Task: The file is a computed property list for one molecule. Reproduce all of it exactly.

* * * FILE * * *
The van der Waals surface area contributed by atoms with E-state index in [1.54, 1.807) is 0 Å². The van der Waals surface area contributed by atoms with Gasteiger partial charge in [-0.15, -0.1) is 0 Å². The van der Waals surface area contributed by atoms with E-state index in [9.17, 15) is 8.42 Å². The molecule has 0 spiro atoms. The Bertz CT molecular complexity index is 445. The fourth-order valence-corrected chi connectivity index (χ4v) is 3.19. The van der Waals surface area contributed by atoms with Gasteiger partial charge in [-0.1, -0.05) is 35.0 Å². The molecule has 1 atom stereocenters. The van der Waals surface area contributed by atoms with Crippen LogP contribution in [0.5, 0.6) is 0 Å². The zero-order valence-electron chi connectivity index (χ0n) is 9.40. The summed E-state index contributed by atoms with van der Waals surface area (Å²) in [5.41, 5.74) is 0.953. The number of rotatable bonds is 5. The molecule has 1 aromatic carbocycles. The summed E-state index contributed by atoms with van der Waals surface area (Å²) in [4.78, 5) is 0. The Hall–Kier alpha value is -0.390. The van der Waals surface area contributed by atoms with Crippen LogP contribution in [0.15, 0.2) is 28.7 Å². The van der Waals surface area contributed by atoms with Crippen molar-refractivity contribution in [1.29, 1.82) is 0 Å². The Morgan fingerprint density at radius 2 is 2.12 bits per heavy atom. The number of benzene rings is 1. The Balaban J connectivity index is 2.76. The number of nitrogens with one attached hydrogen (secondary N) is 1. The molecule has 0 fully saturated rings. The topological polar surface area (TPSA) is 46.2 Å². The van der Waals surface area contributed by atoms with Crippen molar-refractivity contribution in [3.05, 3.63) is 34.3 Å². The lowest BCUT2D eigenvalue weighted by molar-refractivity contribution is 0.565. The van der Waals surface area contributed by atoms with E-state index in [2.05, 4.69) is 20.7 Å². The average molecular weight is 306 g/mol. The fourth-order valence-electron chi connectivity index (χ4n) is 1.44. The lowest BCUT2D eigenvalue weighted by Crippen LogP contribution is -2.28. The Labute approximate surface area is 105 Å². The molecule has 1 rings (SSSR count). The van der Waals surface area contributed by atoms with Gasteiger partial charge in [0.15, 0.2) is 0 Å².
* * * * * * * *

The van der Waals surface area contributed by atoms with E-state index in [1.54, 1.807) is 0 Å². The van der Waals surface area contributed by atoms with Gasteiger partial charge in [-0.15, -0.1) is 0 Å². The van der Waals surface area contributed by atoms with E-state index in [9.17, 15) is 8.42 Å². The molecule has 0 spiro atoms. The Bertz CT molecular complexity index is 445. The fourth-order valence-corrected chi connectivity index (χ4v) is 3.19. The van der Waals surface area contributed by atoms with Gasteiger partial charge in [-0.1, -0.05) is 35.0 Å². The molecule has 1 atom stereocenters. The van der Waals surface area contributed by atoms with Crippen LogP contribution in [0.5, 0.6) is 0 Å². The zero-order valence-electron chi connectivity index (χ0n) is 9.40. The summed E-state index contributed by atoms with van der Waals surface area (Å²) in [5.41, 5.74) is 0.953. The number of rotatable bonds is 5. The molecule has 1 aromatic carbocycles. The summed E-state index contributed by atoms with van der Waals surface area (Å²) in [4.78, 5) is 0. The Hall–Kier alpha value is -0.390. The van der Waals surface area contributed by atoms with Crippen LogP contribution in [0.15, 0.2) is 28.7 Å². The van der Waals surface area contributed by atoms with Crippen molar-refractivity contribution in [1.29, 1.82) is 0 Å². The Morgan fingerprint density at radius 2 is 2.12 bits per heavy atom. The number of benzene rings is 1. The Balaban J connectivity index is 2.76. The number of nitrogens with one attached hydrogen (secondary N) is 1. The molecule has 0 fully saturated rings. The topological polar surface area (TPSA) is 46.2 Å². The van der Waals surface area contributed by atoms with Crippen molar-refractivity contribution in [3.05, 3.63) is 34.3 Å². The lowest BCUT2D eigenvalue weighted by molar-refractivity contribution is 0.565. The van der Waals surface area contributed by atoms with E-state index in [2.05, 4.69) is 20.7 Å². The average molecular weight is 306 g/mol. The fourth-order valence-electron chi connectivity index (χ4n) is 1.44. The lowest BCUT2D eigenvalue weighted by Crippen LogP contribution is -2.28. The Labute approximate surface area is 105 Å². The molecule has 1 rings (SSSR count). The van der Waals surface area contributed by atoms with Gasteiger partial charge in [0.15, 0.2) is 0 Å².